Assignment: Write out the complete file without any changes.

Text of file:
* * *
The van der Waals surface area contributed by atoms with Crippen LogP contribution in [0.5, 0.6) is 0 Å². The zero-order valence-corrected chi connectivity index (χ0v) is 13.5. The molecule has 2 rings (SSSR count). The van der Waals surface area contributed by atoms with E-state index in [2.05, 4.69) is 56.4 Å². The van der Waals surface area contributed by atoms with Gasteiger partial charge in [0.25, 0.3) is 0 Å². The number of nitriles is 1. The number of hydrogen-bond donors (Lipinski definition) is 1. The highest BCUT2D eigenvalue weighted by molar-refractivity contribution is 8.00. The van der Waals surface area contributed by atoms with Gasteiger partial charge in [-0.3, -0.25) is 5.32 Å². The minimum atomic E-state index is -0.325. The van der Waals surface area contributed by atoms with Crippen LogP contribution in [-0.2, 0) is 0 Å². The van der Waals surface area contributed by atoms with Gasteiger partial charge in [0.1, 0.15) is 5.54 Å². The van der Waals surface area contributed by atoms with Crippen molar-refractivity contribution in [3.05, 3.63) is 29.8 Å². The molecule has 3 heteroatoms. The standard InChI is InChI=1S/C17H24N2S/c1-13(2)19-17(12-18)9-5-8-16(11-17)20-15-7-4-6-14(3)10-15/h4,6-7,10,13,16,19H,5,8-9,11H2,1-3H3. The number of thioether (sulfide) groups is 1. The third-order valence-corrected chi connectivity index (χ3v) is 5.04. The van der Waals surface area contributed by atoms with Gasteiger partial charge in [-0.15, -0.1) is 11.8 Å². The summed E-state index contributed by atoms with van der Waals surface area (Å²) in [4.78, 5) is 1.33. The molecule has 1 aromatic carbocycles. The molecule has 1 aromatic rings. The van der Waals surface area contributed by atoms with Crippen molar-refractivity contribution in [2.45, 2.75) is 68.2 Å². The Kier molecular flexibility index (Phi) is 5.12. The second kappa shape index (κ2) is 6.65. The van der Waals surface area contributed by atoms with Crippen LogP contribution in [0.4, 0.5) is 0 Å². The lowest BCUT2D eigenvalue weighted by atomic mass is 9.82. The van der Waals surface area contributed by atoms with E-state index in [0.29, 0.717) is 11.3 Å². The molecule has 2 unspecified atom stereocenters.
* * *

The van der Waals surface area contributed by atoms with Crippen LogP contribution in [0.5, 0.6) is 0 Å². The zero-order valence-corrected chi connectivity index (χ0v) is 13.5. The molecule has 2 rings (SSSR count). The van der Waals surface area contributed by atoms with E-state index in [2.05, 4.69) is 56.4 Å². The van der Waals surface area contributed by atoms with Gasteiger partial charge in [0.25, 0.3) is 0 Å². The number of nitriles is 1. The number of hydrogen-bond donors (Lipinski definition) is 1. The highest BCUT2D eigenvalue weighted by molar-refractivity contribution is 8.00. The van der Waals surface area contributed by atoms with Gasteiger partial charge in [-0.3, -0.25) is 5.32 Å². The minimum atomic E-state index is -0.325. The van der Waals surface area contributed by atoms with Crippen LogP contribution in [-0.2, 0) is 0 Å². The van der Waals surface area contributed by atoms with Gasteiger partial charge in [0.1, 0.15) is 5.54 Å². The van der Waals surface area contributed by atoms with Crippen molar-refractivity contribution in [3.05, 3.63) is 29.8 Å². The molecule has 3 heteroatoms. The standard InChI is InChI=1S/C17H24N2S/c1-13(2)19-17(12-18)9-5-8-16(11-17)20-15-7-4-6-14(3)10-15/h4,6-7,10,13,16,19H,5,8-9,11H2,1-3H3. The number of thioether (sulfide) groups is 1. The third-order valence-corrected chi connectivity index (χ3v) is 5.04. The van der Waals surface area contributed by atoms with Gasteiger partial charge in [-0.15, -0.1) is 11.8 Å². The summed E-state index contributed by atoms with van der Waals surface area (Å²) in [4.78, 5) is 1.33. The molecule has 1 aromatic carbocycles. The molecule has 1 aromatic rings. The van der Waals surface area contributed by atoms with Crippen molar-refractivity contribution in [2.45, 2.75) is 68.2 Å². The Kier molecular flexibility index (Phi) is 5.12. The second kappa shape index (κ2) is 6.65. The van der Waals surface area contributed by atoms with Crippen LogP contribution in [0.4, 0.5) is 0 Å². The lowest BCUT2D eigenvalue weighted by atomic mass is 9.82. The van der Waals surface area contributed by atoms with E-state index in [0.29, 0.717) is 11.3 Å². The molecule has 2 unspecified atom stereocenters.